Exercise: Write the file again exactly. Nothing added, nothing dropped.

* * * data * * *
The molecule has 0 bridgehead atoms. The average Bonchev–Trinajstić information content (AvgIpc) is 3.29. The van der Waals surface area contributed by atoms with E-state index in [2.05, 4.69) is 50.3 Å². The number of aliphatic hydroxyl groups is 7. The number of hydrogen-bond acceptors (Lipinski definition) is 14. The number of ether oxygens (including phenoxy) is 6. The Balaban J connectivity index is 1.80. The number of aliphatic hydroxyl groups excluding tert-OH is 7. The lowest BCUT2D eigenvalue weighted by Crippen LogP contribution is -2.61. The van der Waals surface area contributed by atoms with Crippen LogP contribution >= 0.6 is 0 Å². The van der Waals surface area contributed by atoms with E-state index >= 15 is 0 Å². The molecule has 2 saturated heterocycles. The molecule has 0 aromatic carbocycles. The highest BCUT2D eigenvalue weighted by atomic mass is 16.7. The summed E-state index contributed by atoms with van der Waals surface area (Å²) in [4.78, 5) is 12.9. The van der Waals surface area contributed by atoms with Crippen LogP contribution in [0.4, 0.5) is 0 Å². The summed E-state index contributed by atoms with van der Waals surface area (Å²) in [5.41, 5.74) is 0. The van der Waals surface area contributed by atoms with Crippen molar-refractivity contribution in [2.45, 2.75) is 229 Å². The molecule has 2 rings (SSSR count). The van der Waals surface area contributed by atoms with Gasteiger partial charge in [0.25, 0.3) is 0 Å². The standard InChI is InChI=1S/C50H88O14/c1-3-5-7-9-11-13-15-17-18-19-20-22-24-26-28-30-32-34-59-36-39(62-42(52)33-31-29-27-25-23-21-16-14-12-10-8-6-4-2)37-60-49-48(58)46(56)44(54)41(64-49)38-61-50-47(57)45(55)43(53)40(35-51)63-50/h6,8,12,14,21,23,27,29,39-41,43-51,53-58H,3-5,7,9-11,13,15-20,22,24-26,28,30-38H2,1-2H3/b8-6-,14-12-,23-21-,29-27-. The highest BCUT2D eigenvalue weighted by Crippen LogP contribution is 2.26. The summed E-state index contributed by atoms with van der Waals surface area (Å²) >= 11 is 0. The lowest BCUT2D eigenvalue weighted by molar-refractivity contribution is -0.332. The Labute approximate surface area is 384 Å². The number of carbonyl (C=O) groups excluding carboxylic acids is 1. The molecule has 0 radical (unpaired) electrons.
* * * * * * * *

The molecule has 0 bridgehead atoms. The average Bonchev–Trinajstić information content (AvgIpc) is 3.29. The van der Waals surface area contributed by atoms with E-state index in [2.05, 4.69) is 50.3 Å². The number of aliphatic hydroxyl groups is 7. The number of hydrogen-bond acceptors (Lipinski definition) is 14. The number of ether oxygens (including phenoxy) is 6. The Balaban J connectivity index is 1.80. The number of aliphatic hydroxyl groups excluding tert-OH is 7. The lowest BCUT2D eigenvalue weighted by Crippen LogP contribution is -2.61. The van der Waals surface area contributed by atoms with Crippen LogP contribution >= 0.6 is 0 Å². The van der Waals surface area contributed by atoms with E-state index >= 15 is 0 Å². The molecule has 2 saturated heterocycles. The molecule has 0 aromatic carbocycles. The highest BCUT2D eigenvalue weighted by atomic mass is 16.7. The summed E-state index contributed by atoms with van der Waals surface area (Å²) in [4.78, 5) is 12.9. The van der Waals surface area contributed by atoms with Crippen LogP contribution in [0.4, 0.5) is 0 Å². The summed E-state index contributed by atoms with van der Waals surface area (Å²) in [5.41, 5.74) is 0. The van der Waals surface area contributed by atoms with Crippen molar-refractivity contribution in [2.45, 2.75) is 229 Å². The molecule has 2 rings (SSSR count). The van der Waals surface area contributed by atoms with Gasteiger partial charge in [0.25, 0.3) is 0 Å². The standard InChI is InChI=1S/C50H88O14/c1-3-5-7-9-11-13-15-17-18-19-20-22-24-26-28-30-32-34-59-36-39(62-42(52)33-31-29-27-25-23-21-16-14-12-10-8-6-4-2)37-60-49-48(58)46(56)44(54)41(64-49)38-61-50-47(57)45(55)43(53)40(35-51)63-50/h6,8,12,14,21,23,27,29,39-41,43-51,53-58H,3-5,7,9-11,13,15-20,22,24-26,28,30-38H2,1-2H3/b8-6-,14-12-,23-21-,29-27-. The highest BCUT2D eigenvalue weighted by Crippen LogP contribution is 2.26. The summed E-state index contributed by atoms with van der Waals surface area (Å²) >= 11 is 0. The lowest BCUT2D eigenvalue weighted by molar-refractivity contribution is -0.332. The Labute approximate surface area is 384 Å². The number of carbonyl (C=O) groups excluding carboxylic acids is 1. The molecule has 0 radical (unpaired) electrons.